- Recession risk is lurking, too. “When companies are anticipating that there's a recession on the horizon, they say to themselves, perhaps it's time to pull our horns in a little bit. And I think that's what we're seeing,” Ken Monaghan, co-head of high yield at Amundi U.S., tells Axios.
5. Charted: Leveraged buyouts down
The story with leveraged buyouts (LBOs) is a little different. Though deal volumes plummeted this quarter, historically speaking they’ve held up better than corporate M&A — Q3 was neck-and-neck with the pre-pandemic average, Kate writes.
How it works: LBOs are the heavily debt-financed acquisitions by private equity firms.
- Those firms raise money from investors, and in turn, use those funds to buy companies.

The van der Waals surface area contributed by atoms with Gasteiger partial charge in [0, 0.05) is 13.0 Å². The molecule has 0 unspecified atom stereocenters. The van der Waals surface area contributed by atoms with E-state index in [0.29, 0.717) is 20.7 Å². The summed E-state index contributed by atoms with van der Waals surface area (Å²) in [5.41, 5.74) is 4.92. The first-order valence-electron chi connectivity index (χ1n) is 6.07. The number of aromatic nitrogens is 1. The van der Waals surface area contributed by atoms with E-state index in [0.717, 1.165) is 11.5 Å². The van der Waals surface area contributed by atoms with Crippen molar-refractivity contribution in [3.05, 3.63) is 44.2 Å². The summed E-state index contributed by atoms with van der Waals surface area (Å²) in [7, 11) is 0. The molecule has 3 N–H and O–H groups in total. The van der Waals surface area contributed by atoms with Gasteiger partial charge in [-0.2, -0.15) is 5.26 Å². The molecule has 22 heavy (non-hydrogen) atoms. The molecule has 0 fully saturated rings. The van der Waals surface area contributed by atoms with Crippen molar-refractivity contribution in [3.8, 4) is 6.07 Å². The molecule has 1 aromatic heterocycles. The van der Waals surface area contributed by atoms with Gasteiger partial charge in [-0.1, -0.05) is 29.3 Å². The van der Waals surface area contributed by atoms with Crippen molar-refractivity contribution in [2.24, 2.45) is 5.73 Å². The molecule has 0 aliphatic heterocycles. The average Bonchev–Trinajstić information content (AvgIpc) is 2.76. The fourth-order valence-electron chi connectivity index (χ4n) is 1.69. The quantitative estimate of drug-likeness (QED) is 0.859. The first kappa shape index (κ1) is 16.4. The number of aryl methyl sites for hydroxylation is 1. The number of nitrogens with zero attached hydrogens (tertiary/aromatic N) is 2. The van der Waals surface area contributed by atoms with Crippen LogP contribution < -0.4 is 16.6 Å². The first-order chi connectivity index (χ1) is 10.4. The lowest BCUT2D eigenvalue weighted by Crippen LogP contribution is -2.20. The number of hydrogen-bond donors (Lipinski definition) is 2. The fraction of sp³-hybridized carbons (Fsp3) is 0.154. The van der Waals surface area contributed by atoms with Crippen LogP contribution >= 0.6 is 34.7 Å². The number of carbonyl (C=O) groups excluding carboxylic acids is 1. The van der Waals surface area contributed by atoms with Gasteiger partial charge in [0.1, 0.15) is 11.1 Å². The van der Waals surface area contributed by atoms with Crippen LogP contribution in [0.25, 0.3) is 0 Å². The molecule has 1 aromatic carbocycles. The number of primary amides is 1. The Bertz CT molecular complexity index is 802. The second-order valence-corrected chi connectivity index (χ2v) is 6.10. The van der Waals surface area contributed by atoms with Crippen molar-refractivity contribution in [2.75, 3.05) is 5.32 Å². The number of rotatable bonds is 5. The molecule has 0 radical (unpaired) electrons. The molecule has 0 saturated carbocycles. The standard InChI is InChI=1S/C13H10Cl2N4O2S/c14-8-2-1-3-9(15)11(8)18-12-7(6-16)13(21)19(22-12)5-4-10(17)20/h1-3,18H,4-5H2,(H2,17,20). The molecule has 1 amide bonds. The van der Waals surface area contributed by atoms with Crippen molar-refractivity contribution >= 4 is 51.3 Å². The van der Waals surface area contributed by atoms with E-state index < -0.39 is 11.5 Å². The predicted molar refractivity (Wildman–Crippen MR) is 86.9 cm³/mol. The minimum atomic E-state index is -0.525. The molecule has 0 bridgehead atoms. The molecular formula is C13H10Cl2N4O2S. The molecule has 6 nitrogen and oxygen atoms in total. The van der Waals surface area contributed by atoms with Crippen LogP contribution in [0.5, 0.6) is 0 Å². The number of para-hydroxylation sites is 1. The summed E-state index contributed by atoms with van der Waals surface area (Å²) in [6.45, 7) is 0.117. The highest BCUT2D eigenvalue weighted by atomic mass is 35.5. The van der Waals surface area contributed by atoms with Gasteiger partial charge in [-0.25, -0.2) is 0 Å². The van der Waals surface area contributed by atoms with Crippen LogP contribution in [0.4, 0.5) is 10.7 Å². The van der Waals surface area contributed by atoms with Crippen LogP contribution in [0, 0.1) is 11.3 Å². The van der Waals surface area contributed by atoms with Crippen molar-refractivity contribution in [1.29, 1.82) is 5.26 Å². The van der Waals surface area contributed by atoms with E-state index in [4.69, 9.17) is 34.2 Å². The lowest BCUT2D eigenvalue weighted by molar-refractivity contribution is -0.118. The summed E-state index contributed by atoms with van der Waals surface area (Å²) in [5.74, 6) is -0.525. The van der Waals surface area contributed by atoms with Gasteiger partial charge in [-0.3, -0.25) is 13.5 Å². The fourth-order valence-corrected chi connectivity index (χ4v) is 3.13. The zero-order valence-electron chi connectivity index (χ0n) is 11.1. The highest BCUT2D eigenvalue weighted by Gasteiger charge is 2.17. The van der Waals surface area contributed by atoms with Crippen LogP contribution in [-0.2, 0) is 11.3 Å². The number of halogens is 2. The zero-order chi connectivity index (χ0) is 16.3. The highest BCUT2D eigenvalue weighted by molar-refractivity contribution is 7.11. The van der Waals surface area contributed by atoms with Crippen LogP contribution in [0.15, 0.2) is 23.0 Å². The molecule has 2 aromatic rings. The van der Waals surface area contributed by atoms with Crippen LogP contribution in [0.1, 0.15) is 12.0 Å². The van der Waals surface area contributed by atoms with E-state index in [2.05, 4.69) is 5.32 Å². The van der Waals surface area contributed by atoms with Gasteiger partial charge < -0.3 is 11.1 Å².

The big picture: Right now, PE firms are sitting on record amounts of “dry powder,” or investor money that needs to be deployed.
- That adds up to a little more pressure to do deals than what, say, a corporate CFO might face in an uncertain market.
The bottom line: Still, Q3 LBO activity is a whopping 64% lower than the peak in the second quarter of last year — a signal of the sea change in the markets that Matt described above.
6. Charted: High yield bonds down
Corporate borrowing in the high yield bond market slowed to a trickle as money got more expensive, Kate writes.
- Not surprising, right? That’s basically what the Fed wanted to happen when it started raising rates.
But, but, but: The Fed’s actions before this year’s rate hikes are just as important a factor here.
- Call it the pull-forward effect: Thanks to the ultra-low rates of 2020-2021, just about every company with debt has recently refinanced — and pushed maturities to later in the decade.